[lsb-discuss] potential lsb-apache FVT problem and /etc/services
tytso at mit.edu
Wed Aug 23 13:03:30 PDT 2006
On Wed, Aug 23, 2006 at 07:46:46AM -0700, Dan Kohn wrote:
> Anyway, my view is that since no one knows how to write provably
> correct large programs, no amount of testing is ever in principle
> comprehensive enough. But, the more testing we do, we the
> asymptotically closer we can approach the ideal. In this case, it's
> extremely unlikely we'd build a test by default to check for the
> boneheadedness you mention. But, if a real-world LSB Certified
> application displays this level of boneheadedness, and this causes a
> failure on an LSB Certfied distro, I would expect the certified app
> to file a bug with the FSG.
I'm not convinced that the bug report would come from the App vendor.
Today, when I run a Java program that crashes and burns with one JVM,
but it works on another JVM, I don't bother filing a bug report with
either the Java standards committees, or with Sun, or even with the
App vendor. I just heave a heavy sigh, and maybe curse under my
breath, and move on. Maybe I'll tell a slightly more vicious joke
about "Write Once, Run Screaming" at my next presentation, but that's
generally about it.
But let's assume for the sake of argument the app vendor does file a
bug. If we then add test cases which covers it, would effectively be
making their application non-compliant, which might not necessarily be
a good way to win friends in the ISV community, and would probably
simply discouraging them from filing bugs in the first place. This
sounds more like the sort of thing that we should document up front as
good programming practices, perhaps as part of the developer network,
if we don't want to make it an outright application certification
requirement. Basically, we should be proactive, since it's come up
once already --- in our own test scripts!
> Now if your next point is that chroot and appchk do not give us the
> test frameworks we need to implement this bug test, then I would
> agree and say we may need an incremental app test framework. I
> believe this is the point you were trying to make at the last board
The point I was trying to make is that "Certify Once, Run Everywhere"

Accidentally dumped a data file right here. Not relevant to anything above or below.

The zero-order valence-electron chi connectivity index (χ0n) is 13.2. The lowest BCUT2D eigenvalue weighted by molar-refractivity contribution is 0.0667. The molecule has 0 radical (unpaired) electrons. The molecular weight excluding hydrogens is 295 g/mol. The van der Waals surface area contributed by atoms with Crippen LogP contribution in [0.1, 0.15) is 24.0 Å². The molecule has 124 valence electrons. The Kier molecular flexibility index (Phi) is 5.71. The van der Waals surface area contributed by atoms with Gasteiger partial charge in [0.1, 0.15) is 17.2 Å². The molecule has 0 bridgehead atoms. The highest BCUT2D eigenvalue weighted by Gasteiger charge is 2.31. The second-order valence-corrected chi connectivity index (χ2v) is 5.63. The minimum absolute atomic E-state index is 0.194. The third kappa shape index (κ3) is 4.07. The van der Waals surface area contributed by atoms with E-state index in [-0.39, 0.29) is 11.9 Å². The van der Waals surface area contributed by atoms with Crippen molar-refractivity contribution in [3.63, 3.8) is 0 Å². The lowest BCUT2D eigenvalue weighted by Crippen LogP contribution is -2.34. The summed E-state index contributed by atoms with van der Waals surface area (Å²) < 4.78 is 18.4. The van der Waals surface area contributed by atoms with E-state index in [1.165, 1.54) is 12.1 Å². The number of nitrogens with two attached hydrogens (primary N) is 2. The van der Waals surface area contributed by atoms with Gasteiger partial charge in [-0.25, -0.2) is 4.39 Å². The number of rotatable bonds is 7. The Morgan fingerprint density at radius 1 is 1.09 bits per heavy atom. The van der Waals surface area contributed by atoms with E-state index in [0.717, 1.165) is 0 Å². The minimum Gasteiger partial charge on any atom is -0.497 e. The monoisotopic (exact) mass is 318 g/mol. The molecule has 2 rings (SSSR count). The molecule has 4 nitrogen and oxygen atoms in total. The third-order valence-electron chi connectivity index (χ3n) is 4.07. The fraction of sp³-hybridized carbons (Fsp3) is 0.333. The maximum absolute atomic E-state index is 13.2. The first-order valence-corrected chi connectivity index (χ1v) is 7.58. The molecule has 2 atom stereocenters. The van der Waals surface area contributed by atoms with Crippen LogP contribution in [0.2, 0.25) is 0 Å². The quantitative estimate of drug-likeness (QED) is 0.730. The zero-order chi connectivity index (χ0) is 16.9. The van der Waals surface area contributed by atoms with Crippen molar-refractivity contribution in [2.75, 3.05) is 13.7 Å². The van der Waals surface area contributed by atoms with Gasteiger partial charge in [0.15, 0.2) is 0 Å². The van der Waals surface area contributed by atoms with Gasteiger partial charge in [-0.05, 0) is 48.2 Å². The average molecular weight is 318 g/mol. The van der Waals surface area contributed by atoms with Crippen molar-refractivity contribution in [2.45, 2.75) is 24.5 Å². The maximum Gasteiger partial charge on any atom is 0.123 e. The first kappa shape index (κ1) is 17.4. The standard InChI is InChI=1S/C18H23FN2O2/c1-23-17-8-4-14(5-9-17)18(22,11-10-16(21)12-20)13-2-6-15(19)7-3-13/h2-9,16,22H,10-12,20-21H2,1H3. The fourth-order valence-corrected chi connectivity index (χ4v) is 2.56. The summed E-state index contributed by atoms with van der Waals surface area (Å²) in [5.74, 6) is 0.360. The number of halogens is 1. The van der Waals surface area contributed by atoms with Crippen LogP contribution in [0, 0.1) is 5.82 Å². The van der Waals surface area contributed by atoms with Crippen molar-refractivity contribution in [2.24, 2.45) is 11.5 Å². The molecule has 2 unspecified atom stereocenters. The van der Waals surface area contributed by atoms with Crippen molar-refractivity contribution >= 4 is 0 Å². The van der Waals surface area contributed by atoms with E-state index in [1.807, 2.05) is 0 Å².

is _hard_. But while we probably want to avoid making that guarantee,
it would be good to use that as a high-level goal to strive for. I
would much rather tha we never make the marketing claim, but do such a
good job that it is in practice true 99% of the time, than to make the
marketing claim, and then flub it 10% of the time (which is probably
where Java is right now with any non-trivial Java program).
> Or, as Mats said, perhaps we could solve this solely by
> specifying what the certified distro should be returning to a
> function call.
That would be a very Java-esqe way of dealing with the problem, but
I'm pretty sure that doing this (which would mean that dictating the
contents of /etc/services and outlawing the use of Yellow Pages or
LDAP by getservbyname/getportbyname) would go over like a lead
On Wed, 23 Aug 2006 11:16:31 -0700, "Banginwar, Rajesh" wrote:
>There is a tool called lsbdynchk which potentially can help to catch
>these scenarios. The whole idea behind this tool is to validate
>parameters to different LSB specified symbols at run time. The app
>vendor will run their FVT for application with lsbdynchk and see if
>there are any issues. This test is going to be as good as the app FVT,
>so of course may not catch all potential problems. And of course the
>tool today is not complete and need a lot of development to make it
lsbdynchk is definitely a good tool, and will be helpful in some
cases. However, in this case, the problem isn't the input parameters
to the function, but rather needing to make sure that the application
does something sane with the output parameters.
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